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Thread: Hot Water Recirculation

  1. #1

    Default Hot Water Recirculation

    When I turn on my hot water in my shower (furthest point from HW heater) it can take a couple of minutes of running the hot water full on to get anything approaching hot out. I started reading about these Hot Water Recirculation pumps/set-ups, but have a couple of questions. I am on a slab with all plumbing under ground.

    1) Could I use PEX and run the return line through my attic, via recirculation pump) back to the HW heater?. I have used PEX before to bypass a leaky underground copper, and it has worked well for me so far (knock on wood).

    2) What would my alternative be if using PEX was unacceptable?

    I appreciate any help... thanks

  2. #2
    In the Trades Bob NH's Avatar
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    Default Consider a Supplemental Point of Use Heater

    You could do all that but an alternative would be to put a point-of-use heater such as the Ariston GL4 in the area where the water serves your shower and presumably the lavatory. It should be supplied by your existing hot water line so it will provide hot water immediately and the temperature will fall only slightly, with your shower controlling constant temperature output, until the hot water arrives from your central heater.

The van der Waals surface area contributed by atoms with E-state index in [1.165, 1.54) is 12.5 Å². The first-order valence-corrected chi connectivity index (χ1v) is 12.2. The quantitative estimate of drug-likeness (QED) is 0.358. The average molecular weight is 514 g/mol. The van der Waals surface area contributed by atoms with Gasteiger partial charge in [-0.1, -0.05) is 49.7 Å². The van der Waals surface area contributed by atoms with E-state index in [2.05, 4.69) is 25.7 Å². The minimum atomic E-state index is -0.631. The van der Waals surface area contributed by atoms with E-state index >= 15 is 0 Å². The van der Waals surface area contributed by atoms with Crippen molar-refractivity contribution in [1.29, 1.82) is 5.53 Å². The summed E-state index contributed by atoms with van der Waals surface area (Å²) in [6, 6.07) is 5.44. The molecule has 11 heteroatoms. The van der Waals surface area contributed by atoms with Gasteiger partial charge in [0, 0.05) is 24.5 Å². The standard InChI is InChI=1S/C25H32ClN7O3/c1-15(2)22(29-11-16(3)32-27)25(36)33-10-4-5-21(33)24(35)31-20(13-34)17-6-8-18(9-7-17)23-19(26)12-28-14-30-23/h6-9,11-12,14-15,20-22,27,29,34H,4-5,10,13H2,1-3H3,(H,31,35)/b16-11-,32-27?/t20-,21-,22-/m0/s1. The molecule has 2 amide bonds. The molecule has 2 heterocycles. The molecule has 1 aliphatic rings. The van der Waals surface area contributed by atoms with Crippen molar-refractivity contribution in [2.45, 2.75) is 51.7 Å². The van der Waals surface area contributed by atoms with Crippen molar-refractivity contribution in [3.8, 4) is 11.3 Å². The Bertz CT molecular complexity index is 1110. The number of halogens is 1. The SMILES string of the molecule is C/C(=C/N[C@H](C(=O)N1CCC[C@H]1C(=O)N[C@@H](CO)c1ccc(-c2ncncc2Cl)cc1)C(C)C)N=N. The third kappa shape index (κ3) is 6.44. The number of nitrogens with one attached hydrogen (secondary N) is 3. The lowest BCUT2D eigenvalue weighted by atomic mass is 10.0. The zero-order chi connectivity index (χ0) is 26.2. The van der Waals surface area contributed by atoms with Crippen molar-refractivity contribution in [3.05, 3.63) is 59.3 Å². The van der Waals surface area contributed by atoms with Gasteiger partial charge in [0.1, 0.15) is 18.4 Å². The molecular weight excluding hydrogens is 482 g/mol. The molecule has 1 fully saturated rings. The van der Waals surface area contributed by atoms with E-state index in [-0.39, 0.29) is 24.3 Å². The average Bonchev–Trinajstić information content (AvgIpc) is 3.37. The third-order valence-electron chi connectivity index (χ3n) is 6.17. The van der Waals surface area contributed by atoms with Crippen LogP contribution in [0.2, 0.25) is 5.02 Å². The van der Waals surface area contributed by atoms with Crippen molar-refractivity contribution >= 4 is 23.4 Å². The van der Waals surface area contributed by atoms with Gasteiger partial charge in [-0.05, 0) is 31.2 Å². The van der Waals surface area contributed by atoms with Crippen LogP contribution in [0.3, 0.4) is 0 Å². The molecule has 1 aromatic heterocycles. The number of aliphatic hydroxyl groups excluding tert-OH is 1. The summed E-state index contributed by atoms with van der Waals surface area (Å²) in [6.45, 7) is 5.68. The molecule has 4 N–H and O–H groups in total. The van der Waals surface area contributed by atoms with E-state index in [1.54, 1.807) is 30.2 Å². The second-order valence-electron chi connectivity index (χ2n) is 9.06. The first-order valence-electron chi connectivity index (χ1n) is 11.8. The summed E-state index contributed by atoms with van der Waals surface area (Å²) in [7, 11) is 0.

The POU heater operates off a 115 volt circuit and since it is only maintaining its temperature and heating a little "pipe water" it will add little to the kWh that you use.

    You are probably heating the ground with your existing hot water line and a circulator system will exacerbate that problem.

  3. #3
    In the Trades Gary Swart's Avatar
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    Default

    I can't see why it wouldn't work just fine. The return line just needs to be made from an approved material for hot water, and PEX is. You'll love the instant hot water, and I don't think you'll even notice any increase in electricity to run the pump. Mine runs full time and any additional cost is so small that I can't see it.

  4. #4
    Moderator & Master Plumber hj's Avatar
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    Default circulation

    The added cost is not to run the pump, but to keep heating the water as it cools down while traveling around the system and back to the water heater.

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